The RNC chairman had Trump winning Ohio and Pennsylvania. And Michigan. And Wisconsin. And Minnesota. Yes, Minnesota. Which is going to be such a blowout that no one’s even polled it since April.
There was lots of chortling about all that, as you might expect. But the chortlers missed what was by far the most interesting thing about Priebus’s map: He ceded Virginia. The chairman of the Republican Party acknowledged that Virginia is gone. It’ll still elect Republican governors, of course, but for presidential election purposes, Virginia is now blue. To give you an indication of how blue: Hillary Clinton has temporarily stopped running ads there.
This week, Clinton is starting her week out in Florida. You know what they say about Florida: must-win state. The urgency is there even in the way they say the word, is it not? Close your eyes now and conjure with me the image and sound of Wolf Blitzer saying: “And breaking news from the must-win state of Flo-rida...”
Actually, it’s only a must-win for Republicans, as I’ve noted before. Democrats have plenty of paths to 270 without Florida. Republicans, none.
You will also hear them say a kajillion times until Election Day that Florida is a swing state. Well, yes. It has been historically. But the combination of massive demographic changes since 2012 and Trump’s anorexic performance among college-educated whites makes me wonder if Florida is a swing state this year at all. And while the Republicans might nominate a normal candidate in 2020, the state’s demography is galloping away from the GOP.
In sum, 2016 could be the year that Florida stopped being a swing state.
First, demography. Florida’s minority population is now above 40 percent, with the Hispanic population at around 25 percent (PDF). In addition, Hispanics are registering to vote in large numbers, and they’re heavily Democratic.
This is partly because younger Cubans lean strongly Democratic, an obviously sharp departure from their grandparents. All South Florida Cubans support the normalization of relations with Cuba, for example, except those older than 65, and even among them it’s awfully close.
And the change is also because of a huge influx of Puerto Ricans into the state. There are now about 1 million Puerto Ricans in Florida. (Cubans, at 1.2 million, now barely outnumber Puerto Ricans.) And remember, Puerto Ricans are American citizens. They can vote quite easily. And they vote roughly 80 percent Democratic. Or against Trump, more.
Barack Obama and Mitt Romney roughly split the state’s Cuban vote in 2012, and Obama won the overall Latino vote about 60-40. Clinton’s not going to do far better than that against Mr. “They’re Bringing Rapists”?
One recent Florida poll put Trump at 13 percent among the state’s Hispanics. If that’s close to right, Clinton gets 80 to 85 percent of the fifth of the overall vote that’s Latino, and 95 percent of the 14 percent that’s African American. That’s 30 percent right there, and it would mean she’d need only around 35 percent of the white vote to win, maybe even a little less.
Obama got 37 percent of Florida’s white vote. Given Trump’s awful numbers among whites with college degrees, a group Republicans always win but among whom Trump now often trails, Clinton should certainly do better than Obama. If she were to get, oh, somewhere in the low-to-mid 40s of the white vote, which hardly seems undoable, Florida won’t be especially close. She could be winning it by eight or 10 points, and they could be calling it by 9:30 p.m.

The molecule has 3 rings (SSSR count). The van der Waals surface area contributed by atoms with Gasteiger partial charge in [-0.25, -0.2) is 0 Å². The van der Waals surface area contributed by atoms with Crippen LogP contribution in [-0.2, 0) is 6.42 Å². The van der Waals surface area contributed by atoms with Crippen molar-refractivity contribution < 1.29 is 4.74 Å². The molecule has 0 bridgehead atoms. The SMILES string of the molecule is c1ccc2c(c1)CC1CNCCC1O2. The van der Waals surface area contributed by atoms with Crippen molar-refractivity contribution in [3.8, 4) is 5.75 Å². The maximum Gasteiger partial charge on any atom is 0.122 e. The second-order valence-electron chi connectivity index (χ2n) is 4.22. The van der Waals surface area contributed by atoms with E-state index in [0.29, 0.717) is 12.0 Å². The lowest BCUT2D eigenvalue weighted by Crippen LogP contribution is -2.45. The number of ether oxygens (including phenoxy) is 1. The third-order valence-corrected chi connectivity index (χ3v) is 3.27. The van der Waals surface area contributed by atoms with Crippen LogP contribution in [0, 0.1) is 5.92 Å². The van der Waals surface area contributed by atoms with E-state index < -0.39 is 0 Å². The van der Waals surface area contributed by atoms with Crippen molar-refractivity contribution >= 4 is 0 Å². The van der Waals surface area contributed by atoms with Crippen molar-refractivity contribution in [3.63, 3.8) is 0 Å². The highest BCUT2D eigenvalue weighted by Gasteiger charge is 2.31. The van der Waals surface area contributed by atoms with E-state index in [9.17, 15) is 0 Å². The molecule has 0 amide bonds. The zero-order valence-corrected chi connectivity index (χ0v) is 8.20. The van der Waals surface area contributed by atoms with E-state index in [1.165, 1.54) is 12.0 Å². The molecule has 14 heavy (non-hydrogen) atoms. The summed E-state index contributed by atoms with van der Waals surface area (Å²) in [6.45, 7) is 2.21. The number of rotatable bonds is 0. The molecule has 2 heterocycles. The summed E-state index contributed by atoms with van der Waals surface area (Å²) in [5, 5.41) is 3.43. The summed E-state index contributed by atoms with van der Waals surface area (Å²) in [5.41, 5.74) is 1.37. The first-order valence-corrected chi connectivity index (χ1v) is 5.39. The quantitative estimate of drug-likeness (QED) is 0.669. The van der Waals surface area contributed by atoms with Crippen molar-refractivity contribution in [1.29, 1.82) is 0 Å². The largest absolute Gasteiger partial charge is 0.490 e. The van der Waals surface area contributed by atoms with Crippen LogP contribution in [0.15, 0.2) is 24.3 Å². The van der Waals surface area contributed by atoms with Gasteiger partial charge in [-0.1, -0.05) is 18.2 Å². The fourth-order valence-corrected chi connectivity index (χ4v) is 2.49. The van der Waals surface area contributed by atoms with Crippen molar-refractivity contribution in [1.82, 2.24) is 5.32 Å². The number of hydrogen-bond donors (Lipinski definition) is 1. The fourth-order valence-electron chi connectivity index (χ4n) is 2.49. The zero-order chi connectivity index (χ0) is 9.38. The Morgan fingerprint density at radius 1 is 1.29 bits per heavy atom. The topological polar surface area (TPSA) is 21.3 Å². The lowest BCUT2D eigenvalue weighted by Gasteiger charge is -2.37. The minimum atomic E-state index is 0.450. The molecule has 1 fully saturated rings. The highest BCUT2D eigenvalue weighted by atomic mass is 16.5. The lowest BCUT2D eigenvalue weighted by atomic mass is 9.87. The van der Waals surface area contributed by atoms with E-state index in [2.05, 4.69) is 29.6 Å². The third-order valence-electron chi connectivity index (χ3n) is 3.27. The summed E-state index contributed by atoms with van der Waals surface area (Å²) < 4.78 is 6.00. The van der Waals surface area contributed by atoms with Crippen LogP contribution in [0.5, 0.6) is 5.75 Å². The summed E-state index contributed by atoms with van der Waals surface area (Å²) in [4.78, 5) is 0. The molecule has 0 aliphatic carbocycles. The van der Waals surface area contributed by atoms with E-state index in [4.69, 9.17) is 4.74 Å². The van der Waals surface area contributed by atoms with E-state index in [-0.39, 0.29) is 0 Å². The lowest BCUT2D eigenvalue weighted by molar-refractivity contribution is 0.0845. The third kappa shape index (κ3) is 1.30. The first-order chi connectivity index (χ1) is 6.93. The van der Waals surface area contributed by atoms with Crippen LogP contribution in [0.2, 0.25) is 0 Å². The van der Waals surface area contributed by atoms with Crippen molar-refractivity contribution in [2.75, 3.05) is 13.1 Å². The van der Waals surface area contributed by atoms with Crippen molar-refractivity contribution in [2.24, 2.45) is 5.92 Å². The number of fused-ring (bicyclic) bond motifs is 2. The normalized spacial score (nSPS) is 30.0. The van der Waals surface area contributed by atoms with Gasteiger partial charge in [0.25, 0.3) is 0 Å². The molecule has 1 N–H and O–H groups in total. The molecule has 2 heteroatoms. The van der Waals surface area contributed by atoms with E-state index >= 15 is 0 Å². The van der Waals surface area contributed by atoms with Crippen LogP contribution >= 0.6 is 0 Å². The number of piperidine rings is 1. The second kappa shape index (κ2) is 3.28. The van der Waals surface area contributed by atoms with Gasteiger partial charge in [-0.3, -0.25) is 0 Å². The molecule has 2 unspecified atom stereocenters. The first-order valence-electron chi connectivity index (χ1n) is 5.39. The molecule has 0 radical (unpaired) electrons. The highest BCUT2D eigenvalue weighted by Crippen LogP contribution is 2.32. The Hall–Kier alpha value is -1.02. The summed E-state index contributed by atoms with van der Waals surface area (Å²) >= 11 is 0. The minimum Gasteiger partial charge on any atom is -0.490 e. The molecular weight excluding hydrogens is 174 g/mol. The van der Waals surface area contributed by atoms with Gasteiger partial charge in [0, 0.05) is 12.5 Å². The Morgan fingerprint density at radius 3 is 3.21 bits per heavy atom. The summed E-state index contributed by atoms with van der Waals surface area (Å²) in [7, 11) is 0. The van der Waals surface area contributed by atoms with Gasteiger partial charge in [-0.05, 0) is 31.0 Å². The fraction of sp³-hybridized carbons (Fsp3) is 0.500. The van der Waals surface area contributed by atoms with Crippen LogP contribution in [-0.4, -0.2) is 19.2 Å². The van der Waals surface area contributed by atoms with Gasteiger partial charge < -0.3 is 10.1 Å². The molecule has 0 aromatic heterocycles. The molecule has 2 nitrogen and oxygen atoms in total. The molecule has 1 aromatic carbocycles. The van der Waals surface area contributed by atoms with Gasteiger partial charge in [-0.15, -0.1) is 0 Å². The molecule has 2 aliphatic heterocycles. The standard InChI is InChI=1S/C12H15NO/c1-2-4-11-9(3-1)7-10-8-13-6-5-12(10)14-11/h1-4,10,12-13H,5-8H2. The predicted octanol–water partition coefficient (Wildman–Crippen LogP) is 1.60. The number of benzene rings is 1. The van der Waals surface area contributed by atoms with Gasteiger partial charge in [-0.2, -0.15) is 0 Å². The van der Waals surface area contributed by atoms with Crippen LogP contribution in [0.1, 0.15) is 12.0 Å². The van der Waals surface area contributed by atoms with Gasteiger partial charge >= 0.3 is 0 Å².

Now, obviously, a lot can happen. But even saying that—in essence, saying that it will take an unusual occurrence for Trump to have a good shot of winning Florida—is significant. It’s basically saying that at least in presidential years—clearly not in off years, until Democratic constituencies vote in larger numbers—Florida leans blue. And although the Republicans presumably won’t nominate a sociopath in 2020, the demography is just going to be that much worse for the white people’s revenge party.
There are two morals here. The first has to do with the media. No single electoral talking point is more important than “the road to the White House goes through Florida.” Why? Because everybody knows that if Florida is over, the race is over, and no one’s going to care, and ratings will suffer, and ad revenues will tank. So it’s of vital importance, to the cable news nets especially, that Florida be held in the “too close to call” category for as long as possible, which means that—you’ve seen this movie before—there may be six polls showing Clinton up by seven to 12 points, but when that one comes along showing it at four, it’ll get 17 times the airtime as the other six combined.
The second moral has to do with the Republican Party and Reince Priebus. Just as I was finishing up this column Monday afternoon, I saw that the chief spokesman of the Florida GOP, a son of Honduran immigrants, was quitting his post to pursue a “new opportunity to continue promoting free-market solutions while avoiding efforts that support Donald Trump.”
So old Mr. Autopsy, after having allowed his party to be taken over by a candidate who seems for now to have taken it out of the running in the single biggest must-have GOP state in the country, is now forced to stand and watch as Florida Latino Republicans quit their jobs. The cowardice of Priebus and the whole GOP establishment this past year has richly earned them defeat in Florida. Once upon a time, the GOP at least came close enough in Florida that they could steal it, banana-republic style. Looks like those days may be gone.